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Updated from Jan. 25 to include additional analyst comments.

Apple (AAPL) is slated to report earnings after the close of trading Tuesday, and by all accounts, Wall Street isn't expecting much from the world's most valuable company by market capitalization.

Almost all of the analysts on Wall Street who cover Apple -- including ones who are super bullish, like Morgan Stanley's Katy Huberty, Piper Jaffray's Gene Munster and others -- cut their estimates for iPhone shipments this quarter, on concerns the iPhone 6s and iPhone 6s Plus are not selling well because of a perceived lack of a reason to upgrade.

Whether it's the lack of a "killer feature," the company's advertising campaign or smartphone fatigue, it appears consumers are not upgrading to the iPhone 6s and iPhone 6s Plus in as great numbers as they did to the iPhone 6 and 6 Plus.

Analysts surveyed by Thomson Reuters expect the company to earn $3.23 a share on $76.6 billion in revenue for the fiscal first quarter.

Apple is expected to sell between 75 and 76 million iPhones this quarter. At the mid-point, that would represent just an extra one million iPhones sold compared to the first quarter of 2015, representing 1.3% year-over-year growth. A growth rate of less than 2% is not something investors, or the Cupertino, Calif.-based company, are accustomed to.

By comparison, first-quarter iPhone shipments jumped 46% year over year from fiscal 2014 to fiscal 2015.

Wall Street analysts have taken their cues from companies in Apple's supply chain in recent months, many of which have mentioned weakness about ordering from major customers. Most presume the weakness comes from Apple and Samsung (SSNLF) , which has struggled in recent years as Apple added larger screens to its lineup.

Apple's current iPhone lineup includes the 4-inch iPhone 5s and the iPhone 6/6Plus and 6s/6S Plus, which are 4.7 inches and 5.5 inches respectively. The Apple-focused website 9to5 Mac has reported that the company is holding an event in March where it is expected to show off a new 4-inch iPhone known as the iPhone 5se that will have an updated processor and Apple Pay, as well as the second iteration of the Apple Watch.

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Here's what ten of the top Wall Street analysts who cover Apple expect from the world's largest company.

Morgan Stanley analyst Katy Huberty (Overweight, $143 price target)

"We expect December quarter results in-line with consensus estimates. We model revenue of $76.8B, gross margin of 39.8%, and EPS of $3.25, driven by 74M iPhone shipments. Our forecast is generally in-line with consensus and at the midpoint of Apple's revenue guidance of $75.5 to $77.5B and high end of gross margin guidance 39% to 40%. Since Apple started its current guidance philosophy 11 quarters ago, it exceeded consensus revenue and EPS estimates by 3% and 6% at the median. Our AlphaWise Smartphone Tracker, which compiles sell-through data using web search analysis, indicates 75M end demand for the December quarter, slightly above our estimate of 74M units and our Asia Tech analyst Jasmine Lu's estimate of 72M supply chain build."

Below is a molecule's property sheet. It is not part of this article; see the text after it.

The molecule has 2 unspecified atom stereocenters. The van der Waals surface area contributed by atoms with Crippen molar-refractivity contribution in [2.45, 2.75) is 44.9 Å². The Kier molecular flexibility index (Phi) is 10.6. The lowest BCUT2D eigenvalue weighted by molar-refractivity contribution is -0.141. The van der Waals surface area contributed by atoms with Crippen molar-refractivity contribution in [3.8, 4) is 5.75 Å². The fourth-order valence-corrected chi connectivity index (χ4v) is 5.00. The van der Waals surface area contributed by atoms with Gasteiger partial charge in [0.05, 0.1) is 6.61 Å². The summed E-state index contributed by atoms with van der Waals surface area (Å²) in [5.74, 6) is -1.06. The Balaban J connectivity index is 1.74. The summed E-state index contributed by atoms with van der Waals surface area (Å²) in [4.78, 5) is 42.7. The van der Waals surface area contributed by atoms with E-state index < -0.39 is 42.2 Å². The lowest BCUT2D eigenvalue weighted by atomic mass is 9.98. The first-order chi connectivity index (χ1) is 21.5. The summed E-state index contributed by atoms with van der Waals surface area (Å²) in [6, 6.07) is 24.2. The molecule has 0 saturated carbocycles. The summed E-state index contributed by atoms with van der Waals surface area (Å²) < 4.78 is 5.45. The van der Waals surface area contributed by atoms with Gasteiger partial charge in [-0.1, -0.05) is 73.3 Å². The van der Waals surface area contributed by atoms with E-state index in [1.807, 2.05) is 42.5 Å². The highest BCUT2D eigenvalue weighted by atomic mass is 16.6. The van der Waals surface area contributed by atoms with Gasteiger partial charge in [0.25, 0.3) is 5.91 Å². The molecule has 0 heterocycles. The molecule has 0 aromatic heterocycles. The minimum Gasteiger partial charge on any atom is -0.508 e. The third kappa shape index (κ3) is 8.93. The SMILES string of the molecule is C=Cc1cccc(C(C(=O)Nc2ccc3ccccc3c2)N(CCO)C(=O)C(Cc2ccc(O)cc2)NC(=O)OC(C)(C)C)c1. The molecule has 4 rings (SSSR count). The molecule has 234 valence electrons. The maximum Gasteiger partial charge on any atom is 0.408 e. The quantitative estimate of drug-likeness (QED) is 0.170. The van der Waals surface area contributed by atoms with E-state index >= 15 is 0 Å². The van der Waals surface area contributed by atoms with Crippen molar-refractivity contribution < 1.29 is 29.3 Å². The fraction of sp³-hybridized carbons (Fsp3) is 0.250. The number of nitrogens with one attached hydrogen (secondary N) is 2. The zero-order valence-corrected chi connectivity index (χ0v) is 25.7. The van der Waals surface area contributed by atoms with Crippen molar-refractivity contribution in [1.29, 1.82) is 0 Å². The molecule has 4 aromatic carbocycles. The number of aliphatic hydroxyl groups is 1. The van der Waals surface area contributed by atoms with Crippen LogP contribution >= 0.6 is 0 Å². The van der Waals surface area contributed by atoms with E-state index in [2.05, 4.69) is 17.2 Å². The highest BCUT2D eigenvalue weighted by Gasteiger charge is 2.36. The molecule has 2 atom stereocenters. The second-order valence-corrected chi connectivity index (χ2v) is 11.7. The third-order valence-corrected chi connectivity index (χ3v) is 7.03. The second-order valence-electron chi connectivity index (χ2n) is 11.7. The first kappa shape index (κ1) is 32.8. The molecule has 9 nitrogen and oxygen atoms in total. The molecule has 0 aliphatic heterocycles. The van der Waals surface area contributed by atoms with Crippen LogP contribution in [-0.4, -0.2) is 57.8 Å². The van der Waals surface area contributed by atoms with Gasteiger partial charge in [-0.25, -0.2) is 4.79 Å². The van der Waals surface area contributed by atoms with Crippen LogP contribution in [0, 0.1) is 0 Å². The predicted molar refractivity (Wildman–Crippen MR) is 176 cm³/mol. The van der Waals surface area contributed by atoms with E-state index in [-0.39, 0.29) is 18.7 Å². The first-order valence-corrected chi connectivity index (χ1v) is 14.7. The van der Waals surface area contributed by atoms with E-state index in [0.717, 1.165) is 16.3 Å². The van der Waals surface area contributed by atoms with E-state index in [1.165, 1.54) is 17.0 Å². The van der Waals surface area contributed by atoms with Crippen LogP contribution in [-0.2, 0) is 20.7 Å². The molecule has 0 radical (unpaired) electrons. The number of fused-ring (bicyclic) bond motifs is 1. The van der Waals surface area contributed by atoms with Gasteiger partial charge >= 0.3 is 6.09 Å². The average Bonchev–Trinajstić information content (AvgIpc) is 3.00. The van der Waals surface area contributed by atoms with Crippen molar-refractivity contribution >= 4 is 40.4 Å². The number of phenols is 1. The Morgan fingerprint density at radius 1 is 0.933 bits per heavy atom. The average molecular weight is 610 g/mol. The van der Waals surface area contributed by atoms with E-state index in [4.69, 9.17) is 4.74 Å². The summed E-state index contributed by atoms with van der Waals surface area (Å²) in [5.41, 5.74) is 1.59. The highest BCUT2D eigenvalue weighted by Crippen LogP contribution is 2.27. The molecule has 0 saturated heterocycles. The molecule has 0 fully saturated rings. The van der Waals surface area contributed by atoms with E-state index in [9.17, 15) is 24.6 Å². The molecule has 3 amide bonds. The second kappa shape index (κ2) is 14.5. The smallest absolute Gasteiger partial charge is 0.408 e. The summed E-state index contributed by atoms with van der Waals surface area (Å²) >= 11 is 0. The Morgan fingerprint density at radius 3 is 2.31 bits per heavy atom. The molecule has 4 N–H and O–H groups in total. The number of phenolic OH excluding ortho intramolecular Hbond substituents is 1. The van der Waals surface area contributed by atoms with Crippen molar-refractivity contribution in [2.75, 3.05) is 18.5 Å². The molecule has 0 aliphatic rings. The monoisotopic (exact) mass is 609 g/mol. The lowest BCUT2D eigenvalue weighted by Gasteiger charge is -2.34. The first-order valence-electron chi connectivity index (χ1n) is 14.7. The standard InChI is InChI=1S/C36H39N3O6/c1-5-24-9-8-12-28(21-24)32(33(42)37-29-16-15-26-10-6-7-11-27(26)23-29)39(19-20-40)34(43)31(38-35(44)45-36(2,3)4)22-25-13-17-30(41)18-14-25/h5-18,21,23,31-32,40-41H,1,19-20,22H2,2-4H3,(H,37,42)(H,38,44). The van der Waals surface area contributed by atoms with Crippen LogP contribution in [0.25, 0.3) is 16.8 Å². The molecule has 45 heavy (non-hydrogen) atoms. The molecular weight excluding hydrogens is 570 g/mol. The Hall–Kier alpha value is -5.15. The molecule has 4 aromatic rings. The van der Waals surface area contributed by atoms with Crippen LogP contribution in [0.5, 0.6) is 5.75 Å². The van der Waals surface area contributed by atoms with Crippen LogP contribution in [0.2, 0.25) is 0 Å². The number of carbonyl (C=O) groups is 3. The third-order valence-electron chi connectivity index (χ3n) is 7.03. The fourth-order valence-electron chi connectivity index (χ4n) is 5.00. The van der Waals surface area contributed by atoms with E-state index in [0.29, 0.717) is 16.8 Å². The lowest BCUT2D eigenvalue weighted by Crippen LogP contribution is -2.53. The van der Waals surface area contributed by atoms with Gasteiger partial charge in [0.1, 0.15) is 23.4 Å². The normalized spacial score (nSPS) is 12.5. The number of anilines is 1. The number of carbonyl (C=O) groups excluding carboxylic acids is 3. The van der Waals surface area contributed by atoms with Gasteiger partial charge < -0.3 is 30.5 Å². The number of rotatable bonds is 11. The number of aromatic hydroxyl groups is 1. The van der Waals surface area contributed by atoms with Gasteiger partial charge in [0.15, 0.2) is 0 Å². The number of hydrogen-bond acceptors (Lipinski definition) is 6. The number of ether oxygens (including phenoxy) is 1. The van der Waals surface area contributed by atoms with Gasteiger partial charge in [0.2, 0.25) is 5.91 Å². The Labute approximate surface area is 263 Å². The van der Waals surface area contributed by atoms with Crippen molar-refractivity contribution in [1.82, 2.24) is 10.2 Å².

Goldman Sachs analyst Simona Jankowski (Buy, $155 price target)

"Apple shares are down 12% over the last month, in line with our coverage but worse than the S&P/Nasdaq decline of 8%/10%, as a number of negative supply chain datapoints have pointed to weaker iPhone sales. Indeed, our survey of 1,000 U.S. consumers last week shows that holiday purchases of the iPhone were below original expectations, while higher prices in key int'l markets (to offset their FX depreciation) have dampened demand in certain regions such as Japan.

"We see the current weakness as a buying opportunity, for several reasons: (1) we believe the guide-down is already expected/priced in, (2) Apple is a defensive stock relative to the current market sell-off, (3) the March quarter represents the trough in yoy revenue growth, which is typically a good time to buy hardware stocks, with easing comps and the next product cycles (iPhone 5e, 7) driving acceleration for the remainder of the year, and (4) we expect the multiple to increasingly reflect the evolution to "Apple-as-a-Service" (recurring hardware & services as users shift to iPhone installment plans and adopt new products/services in the Apple ecosystem, such as Apple TV, Music, Pay, Watch, etc., making the 500mn iPhone installed base stickier)."

Sterne Agee analyst Rob Cihra (Buy, $160 price target)

"Apple reports its Dec-qtr (FQ1) Jan 26 and we est revs $79B (+6%Y/Y) and EPS $3.36 (+10%Y/Y) ahead of consensus $77B/$3.23, w/ 76mil iPhones +2%Y/Y vs. last yr's big +46%Y/Y. Focus is clearly rather on the Mar-qtr as iPhones turn negative and we trim our est 3mil units to 49mil (now -20%Y/Y), yet also continue to see the Mar-qtr already marking the trough in Y/Y declines. One help is comps get easier through CY16 while the other is Apple launching a mid-cycle refresh of its $450 iPhone 5s in time to narrow Jun-qtr declines back to ~5%Y/Y, then Sep-qtr comps flat on iPhone 7. Anniversary'ing iPhone 6 could set up growth again FY17E. Swing factors are a weaker China and elongation of 2yr replacement cycles but AAPL overly discounts both."